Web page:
School Playground Facilities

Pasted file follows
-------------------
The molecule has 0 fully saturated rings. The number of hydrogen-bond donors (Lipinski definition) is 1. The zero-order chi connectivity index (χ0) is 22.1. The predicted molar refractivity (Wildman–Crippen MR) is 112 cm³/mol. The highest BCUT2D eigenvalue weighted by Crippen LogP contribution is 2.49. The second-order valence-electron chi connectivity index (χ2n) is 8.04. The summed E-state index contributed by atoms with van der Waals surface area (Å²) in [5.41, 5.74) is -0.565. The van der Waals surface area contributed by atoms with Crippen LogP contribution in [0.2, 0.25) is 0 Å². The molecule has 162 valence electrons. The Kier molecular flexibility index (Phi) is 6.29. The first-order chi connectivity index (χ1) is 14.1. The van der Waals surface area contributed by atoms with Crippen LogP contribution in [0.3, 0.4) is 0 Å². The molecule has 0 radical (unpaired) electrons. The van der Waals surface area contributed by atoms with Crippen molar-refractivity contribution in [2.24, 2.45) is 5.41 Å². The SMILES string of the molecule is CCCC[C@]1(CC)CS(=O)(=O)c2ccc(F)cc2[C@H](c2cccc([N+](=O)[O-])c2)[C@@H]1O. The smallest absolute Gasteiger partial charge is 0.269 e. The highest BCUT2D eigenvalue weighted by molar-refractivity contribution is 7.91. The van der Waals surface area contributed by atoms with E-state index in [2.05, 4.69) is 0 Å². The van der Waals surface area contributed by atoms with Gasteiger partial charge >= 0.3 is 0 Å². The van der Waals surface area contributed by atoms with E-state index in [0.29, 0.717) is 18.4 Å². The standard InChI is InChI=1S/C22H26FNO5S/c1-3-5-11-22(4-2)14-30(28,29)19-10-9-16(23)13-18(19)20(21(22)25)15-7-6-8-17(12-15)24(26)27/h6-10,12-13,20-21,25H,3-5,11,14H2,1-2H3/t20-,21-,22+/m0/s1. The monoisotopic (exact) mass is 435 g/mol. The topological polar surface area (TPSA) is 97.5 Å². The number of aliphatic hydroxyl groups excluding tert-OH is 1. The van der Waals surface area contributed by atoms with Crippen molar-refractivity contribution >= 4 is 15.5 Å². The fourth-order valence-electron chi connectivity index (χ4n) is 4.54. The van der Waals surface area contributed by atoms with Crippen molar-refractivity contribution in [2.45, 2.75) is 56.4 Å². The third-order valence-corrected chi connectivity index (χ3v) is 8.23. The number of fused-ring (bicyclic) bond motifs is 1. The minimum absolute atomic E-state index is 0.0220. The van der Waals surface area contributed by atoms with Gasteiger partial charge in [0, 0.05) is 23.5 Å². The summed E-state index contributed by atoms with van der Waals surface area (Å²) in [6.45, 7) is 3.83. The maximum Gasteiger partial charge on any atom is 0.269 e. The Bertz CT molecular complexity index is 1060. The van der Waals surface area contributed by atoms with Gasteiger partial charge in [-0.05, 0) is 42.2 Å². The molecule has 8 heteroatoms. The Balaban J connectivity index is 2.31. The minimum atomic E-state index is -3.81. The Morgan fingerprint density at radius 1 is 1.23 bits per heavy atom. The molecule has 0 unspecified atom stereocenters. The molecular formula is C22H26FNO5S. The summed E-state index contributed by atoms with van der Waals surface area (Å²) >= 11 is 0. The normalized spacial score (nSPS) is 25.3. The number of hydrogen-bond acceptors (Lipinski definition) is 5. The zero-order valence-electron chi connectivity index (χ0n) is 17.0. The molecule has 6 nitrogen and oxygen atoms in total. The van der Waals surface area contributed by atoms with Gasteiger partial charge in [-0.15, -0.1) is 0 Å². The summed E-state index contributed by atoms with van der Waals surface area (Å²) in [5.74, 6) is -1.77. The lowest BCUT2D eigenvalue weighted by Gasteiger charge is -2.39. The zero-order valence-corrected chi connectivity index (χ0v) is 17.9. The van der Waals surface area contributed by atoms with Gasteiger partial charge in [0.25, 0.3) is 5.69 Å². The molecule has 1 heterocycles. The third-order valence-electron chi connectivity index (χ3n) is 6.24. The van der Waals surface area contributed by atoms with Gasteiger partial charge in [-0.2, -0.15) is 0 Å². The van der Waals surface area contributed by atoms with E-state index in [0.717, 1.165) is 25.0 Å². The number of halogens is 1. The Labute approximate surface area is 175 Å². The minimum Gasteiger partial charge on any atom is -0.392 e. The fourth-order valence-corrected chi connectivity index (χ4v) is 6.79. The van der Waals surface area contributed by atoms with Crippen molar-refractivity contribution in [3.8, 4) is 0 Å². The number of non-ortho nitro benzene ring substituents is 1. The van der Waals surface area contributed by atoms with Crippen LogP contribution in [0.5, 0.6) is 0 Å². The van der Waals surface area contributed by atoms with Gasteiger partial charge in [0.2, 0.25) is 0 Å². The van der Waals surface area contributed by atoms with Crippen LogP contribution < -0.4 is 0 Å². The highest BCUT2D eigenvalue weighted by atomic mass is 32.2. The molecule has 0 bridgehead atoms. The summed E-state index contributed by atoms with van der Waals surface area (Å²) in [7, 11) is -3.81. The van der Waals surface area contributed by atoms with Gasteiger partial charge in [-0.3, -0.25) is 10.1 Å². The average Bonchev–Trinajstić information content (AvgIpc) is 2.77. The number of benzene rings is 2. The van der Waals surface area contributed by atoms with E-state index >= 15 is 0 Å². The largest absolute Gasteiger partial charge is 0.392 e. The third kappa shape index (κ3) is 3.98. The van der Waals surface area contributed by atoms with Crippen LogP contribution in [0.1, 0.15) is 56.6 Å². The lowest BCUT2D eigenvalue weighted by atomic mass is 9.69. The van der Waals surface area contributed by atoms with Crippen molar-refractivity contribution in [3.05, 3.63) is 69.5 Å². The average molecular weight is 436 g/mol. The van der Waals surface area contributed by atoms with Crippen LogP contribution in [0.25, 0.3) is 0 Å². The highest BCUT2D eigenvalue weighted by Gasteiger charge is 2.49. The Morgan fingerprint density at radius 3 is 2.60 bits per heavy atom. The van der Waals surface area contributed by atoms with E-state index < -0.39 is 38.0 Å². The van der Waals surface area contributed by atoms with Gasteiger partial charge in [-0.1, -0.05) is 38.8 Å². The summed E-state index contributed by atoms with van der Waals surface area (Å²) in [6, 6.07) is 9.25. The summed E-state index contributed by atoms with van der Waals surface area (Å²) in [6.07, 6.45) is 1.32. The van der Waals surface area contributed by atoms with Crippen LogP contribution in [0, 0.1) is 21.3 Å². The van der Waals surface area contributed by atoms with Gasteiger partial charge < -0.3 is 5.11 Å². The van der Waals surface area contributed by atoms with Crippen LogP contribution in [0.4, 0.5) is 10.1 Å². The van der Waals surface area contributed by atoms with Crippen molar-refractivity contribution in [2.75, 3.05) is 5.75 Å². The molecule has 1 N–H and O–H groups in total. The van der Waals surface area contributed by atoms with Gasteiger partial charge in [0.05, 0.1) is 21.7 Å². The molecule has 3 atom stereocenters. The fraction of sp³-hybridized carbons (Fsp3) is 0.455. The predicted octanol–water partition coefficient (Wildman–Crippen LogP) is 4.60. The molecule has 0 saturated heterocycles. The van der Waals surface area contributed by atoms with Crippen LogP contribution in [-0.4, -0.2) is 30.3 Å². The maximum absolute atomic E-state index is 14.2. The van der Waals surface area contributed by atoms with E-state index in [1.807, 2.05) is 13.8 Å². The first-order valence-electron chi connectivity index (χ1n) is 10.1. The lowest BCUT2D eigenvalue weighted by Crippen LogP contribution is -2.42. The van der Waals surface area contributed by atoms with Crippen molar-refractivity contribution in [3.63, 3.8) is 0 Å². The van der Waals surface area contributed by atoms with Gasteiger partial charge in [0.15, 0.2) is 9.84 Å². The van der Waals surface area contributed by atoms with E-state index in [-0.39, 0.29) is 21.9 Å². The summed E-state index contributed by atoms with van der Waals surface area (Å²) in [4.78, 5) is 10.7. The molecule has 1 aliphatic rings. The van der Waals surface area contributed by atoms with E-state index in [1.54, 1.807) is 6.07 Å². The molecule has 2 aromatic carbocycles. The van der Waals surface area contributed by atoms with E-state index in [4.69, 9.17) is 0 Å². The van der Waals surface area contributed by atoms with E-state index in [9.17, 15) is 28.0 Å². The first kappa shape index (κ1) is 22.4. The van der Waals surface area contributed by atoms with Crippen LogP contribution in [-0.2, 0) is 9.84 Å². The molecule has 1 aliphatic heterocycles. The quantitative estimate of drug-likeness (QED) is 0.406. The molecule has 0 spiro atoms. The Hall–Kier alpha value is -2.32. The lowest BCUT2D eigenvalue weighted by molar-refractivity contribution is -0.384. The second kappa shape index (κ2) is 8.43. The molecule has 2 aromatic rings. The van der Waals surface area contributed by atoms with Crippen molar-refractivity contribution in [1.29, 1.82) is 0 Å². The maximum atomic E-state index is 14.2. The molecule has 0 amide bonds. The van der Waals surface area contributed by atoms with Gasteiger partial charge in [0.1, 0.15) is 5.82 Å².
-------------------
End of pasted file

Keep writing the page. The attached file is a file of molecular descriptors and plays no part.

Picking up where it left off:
My understanding of children’s play shifted dramati-cally one wintry day in Denver, while I watched a lively crowd of elementary students rolling giant snowballs on the playground. This was unusual in Denver. Usually, the snow that fell was too dry to pack well-a soft powdery snow-and it was a rare treat to have a lot of snow that was moist and sticky. Still, it wasn’t the packing snow that surprised me. Instead, my surprise came from observing seven students scattered across the playground. These were students from my Friendship Group and I had watched their recess on many other days. All the other times, though, these seven students had struggled to join in the play of their classmates and they usually hung out at the edges of playgroups, pretending to have fun. On this day, instead, they were fully engaged in the rough and tumble of the snowball game, and they were having a great time. The difference, I decided, was the snowball game. Rolling snowballs was more fun when the snowballs were huge, and huge snowballs required a lot of helping hands. All of my Friendship Group students had been actively recruited into one group or another, and that made all the difference for them.